10 tips for sitting Finals in English (good luck!)

Final Honour School exams for BA (Hons) English Language and Literature begin at Oxford on Monday. Grey-faced third-years wearing full sub fusc and white carnations will be at the Exam Schools sitting three-hour papers. Eleven of those English finalists are my students, and for the past few weeks we’ve been revising papers in English 1550–1660, 1660–1760 and 1760–1830. Said students are now experts in a hugely diverse range of literature, and I am rooting for each of them – and for everyone preparing for Monday! I hope you all have carnations and an abundance of clean white shirts. 

What follows isn’t a formula or a recipe. However, for anyone who’s an English student, the very best of luck and here are ten things which one tutor (and former Finalist) hopes you remember when you’re sitting in the Exam Schools:

  1. Think about the question as much as the answer. When you did your interview, you probably close-read something unseen. These are all little unseens. Pick them apart like they’re literature – most of them probably are! 
  2. It’s so, so much less about the quantity of your knowledge than the quality of the way in which you deploy it. Flexibility is key.
  3. Know some dates? You can make a point about chronology! Don’t finish the essay without doing so.
  4. You can always make a point about form. Don’t finish the essay without doing so. Think practically: what’s the effect of an idea being expressed in a sonnet vs a sermon? A prologue spoken by an actor out-of-character vs. an in-character soliloquy? 
  5. Frame your argument in such a way that it’s clearly generated by the question – signal this in the language that you use. 
  6. Keep the question in sight. Never miss an opportunity to return to its terms; create those opportunities. Your conclusion is the final way in which you answer the question. 
  7. A thematic structure serves you better than a text-by-text structure in terms of developing your argument and placing your texts in close conversation.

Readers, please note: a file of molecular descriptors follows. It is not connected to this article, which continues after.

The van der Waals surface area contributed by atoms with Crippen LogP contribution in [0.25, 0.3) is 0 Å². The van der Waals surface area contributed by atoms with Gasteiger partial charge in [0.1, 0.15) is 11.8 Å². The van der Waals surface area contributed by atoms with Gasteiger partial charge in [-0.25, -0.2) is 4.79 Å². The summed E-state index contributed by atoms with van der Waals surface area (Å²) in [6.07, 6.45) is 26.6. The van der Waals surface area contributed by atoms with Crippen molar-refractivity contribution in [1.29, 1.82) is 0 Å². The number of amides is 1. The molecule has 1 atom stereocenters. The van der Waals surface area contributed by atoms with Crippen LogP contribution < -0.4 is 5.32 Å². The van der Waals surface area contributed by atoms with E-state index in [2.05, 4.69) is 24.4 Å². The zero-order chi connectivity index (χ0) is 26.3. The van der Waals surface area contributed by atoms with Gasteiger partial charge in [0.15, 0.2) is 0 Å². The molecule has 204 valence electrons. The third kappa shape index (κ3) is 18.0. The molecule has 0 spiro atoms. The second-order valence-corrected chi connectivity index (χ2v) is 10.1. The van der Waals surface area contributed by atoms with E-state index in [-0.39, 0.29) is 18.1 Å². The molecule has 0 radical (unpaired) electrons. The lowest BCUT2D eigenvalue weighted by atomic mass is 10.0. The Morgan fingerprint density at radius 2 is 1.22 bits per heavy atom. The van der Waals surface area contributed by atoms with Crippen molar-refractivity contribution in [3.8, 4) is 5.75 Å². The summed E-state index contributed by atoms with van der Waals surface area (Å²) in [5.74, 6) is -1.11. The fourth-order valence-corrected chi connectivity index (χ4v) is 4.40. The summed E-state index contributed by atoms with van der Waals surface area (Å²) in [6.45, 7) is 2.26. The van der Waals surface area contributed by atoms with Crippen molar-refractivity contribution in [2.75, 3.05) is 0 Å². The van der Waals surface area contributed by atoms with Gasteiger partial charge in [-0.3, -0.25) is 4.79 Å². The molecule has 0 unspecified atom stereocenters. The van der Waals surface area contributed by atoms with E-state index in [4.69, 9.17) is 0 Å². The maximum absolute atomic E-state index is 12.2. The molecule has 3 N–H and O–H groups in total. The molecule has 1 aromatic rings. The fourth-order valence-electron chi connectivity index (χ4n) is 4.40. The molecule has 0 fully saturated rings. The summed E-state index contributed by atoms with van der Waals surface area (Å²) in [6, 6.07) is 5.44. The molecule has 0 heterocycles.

8. Be evaluative in your use of critics; make it clear what you think of their conclusions.
  9. Introductions: a statement of focus “This essay will look at/explore…” is not an argument. One of the main jobs of your pre-essay planning is to get you to a point where you have a clear thesis statement which you slap down as the centrepiece, starting point, or culmination of your introduction (whatever works for you), but which is unmistakeable as your argument, born in response to the question. What follows are your proofs of that argument. You analyse text and incorporate critics (to agree or disagree with) in the service of that argument. Also, write your introduction in the present tense. It sounds more authoritative (n.b. this is the most subjective thing on the list).
  10. You can do this. You absolutely can. Give yourself time to plan: 30 mins at the beginning, at which point you write all three essay plans, picking apart the questions. Write your essays strongest to weakest (creates a good first impression), 45 mins at a time, adding in things to your plans for later essays while writing the earlier ones. This helps stop you from thinking of the key bit for your third essay 10 mins after leaving the exam. 30 + 45 + 45 + 45 leaves you 15 minutes for contingency and checking. This isn’t my method – I think Sos Eltis first taught it me – but it honestly, honestly works to ensure well-planned essays, the best distribution of info, and to minimise late-exam panic.